Amazon Music Skill API Lets Music Providers Bring Their Tunes to Alexa

Amazon has made its Music Skill API generally available in the Alexa Skills Kit. This API is meant for music service providers, such as Spotify or Pandora, and allows them to add their music service to Alexa-powered devices. Once connected, subscribers will be able to ask for their tunes by voice.

Smart speakers have seen swift adoption across the U.S. The most recent data from Nielsen suggests about 25% of U.S. households own at least one smart speaker. Of those, some 40% own more than one smart speaker. Those numbers include devices powered by Amazon's Alexa, Apple's Siri, and Google's Assistant. About 62% of respondents to Nielsen's study said they'd purchased their smart speaker in the last six months, and 45% of owners intend to buy another in the next six months.

The number one activity enjoyed by those millions of device owners? You guess it, listening to music. Nielsen says 90% of smart speaker owners use them primarily for music, with weather/traffic following at 81%, factual searches at 75%, and news broadcasts at 75%.

Many of today's most popular music services have already made sure their platform's are compatible with Amazon Echo and other Alexa-powered speakers and devices. People who own an Alexa-powered device can enjoy Spotify, Pandora, iHeartRadio, and of course Amazon Prime Music. If you're a small provider, but want the visibility provided by Amazon's platform, the Music Skill API is for you.

Amazon says the Music Skill API gives music service provides "self-service access to the Alexa capabilities you need to enable customers to search your catalog via voice, and stream their choices to Amazon Echo and other Alexa-compatible devices."

The voice-based user interface is already built by Amazon, so it's not a worry. Amazon says developers need only provide their music catalog metadata to Amazon on a regular basis. Amazon handles the back-end integration, updating the Alexa voice model and syntax that's required of listeners.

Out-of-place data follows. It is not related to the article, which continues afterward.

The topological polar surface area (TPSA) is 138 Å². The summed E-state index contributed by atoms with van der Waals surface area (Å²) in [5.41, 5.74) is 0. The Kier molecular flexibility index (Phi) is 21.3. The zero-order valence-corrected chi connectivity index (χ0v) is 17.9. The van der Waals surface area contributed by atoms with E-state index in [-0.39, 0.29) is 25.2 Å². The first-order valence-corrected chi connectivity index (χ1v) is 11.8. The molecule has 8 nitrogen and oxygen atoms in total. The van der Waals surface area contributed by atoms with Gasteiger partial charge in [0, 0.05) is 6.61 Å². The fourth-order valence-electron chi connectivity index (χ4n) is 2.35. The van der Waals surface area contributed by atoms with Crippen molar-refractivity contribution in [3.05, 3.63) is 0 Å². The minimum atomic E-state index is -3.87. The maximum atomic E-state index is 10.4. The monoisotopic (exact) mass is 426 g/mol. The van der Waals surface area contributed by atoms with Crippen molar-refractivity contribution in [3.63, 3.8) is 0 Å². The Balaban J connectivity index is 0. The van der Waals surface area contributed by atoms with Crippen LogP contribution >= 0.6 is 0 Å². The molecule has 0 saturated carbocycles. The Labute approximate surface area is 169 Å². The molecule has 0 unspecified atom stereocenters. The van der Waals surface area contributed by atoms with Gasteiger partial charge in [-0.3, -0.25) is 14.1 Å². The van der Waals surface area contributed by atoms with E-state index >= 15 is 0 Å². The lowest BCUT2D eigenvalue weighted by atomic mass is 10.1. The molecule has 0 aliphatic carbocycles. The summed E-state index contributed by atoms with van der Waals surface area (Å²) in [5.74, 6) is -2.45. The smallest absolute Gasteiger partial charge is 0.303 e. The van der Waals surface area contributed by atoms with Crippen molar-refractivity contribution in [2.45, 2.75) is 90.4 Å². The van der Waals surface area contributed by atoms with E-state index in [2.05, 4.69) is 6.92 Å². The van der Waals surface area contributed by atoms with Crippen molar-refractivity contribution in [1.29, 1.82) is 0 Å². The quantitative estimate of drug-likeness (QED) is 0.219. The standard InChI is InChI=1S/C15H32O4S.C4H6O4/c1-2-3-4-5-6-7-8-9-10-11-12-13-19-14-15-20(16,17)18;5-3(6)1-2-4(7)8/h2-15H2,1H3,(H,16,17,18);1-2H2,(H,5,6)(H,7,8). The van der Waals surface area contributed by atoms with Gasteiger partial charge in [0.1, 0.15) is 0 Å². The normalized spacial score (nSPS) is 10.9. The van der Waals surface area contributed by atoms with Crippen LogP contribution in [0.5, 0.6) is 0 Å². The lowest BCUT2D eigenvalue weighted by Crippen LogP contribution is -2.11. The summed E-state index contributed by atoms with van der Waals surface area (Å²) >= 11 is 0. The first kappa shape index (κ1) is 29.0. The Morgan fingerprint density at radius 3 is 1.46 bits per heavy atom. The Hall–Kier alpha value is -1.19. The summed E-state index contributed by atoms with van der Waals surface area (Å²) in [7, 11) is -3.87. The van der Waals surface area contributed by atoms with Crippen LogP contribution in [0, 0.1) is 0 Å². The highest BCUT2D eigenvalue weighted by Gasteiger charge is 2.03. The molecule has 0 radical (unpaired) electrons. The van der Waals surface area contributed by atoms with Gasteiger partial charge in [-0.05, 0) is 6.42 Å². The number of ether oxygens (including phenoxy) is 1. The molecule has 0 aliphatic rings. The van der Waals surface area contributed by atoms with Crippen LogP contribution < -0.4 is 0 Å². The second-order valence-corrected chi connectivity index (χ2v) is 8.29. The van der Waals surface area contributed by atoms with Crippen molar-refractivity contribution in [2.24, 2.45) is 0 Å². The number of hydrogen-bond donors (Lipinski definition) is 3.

Once the music service skill is published in the Alexa skills market, customers can enable it via their Alexa app and then use the “Alexa, play songs by <artist> from <your music service>" command to begin listening.

Amazon says customers will be able to stream to any Amazon Echo or Alexa-enabled device. Amazon's own Echo devices will support multi-room playback. Customers can even tap the music catalog for alarms.

Service providers remain in control. They can set skip limits, enable stream protection, and monitor and improve the performance of the skill over time thanks to metrics provided by Amazon.

The Music Skill API is available to use with U.S.-based skills. Documentation on its use is available here. Amazon has also made a testing and validation tool available here.

 

Be sure to read the next Internet of Things article: Add Calendar Reminders to Alexa Skills with the Reminders API

 

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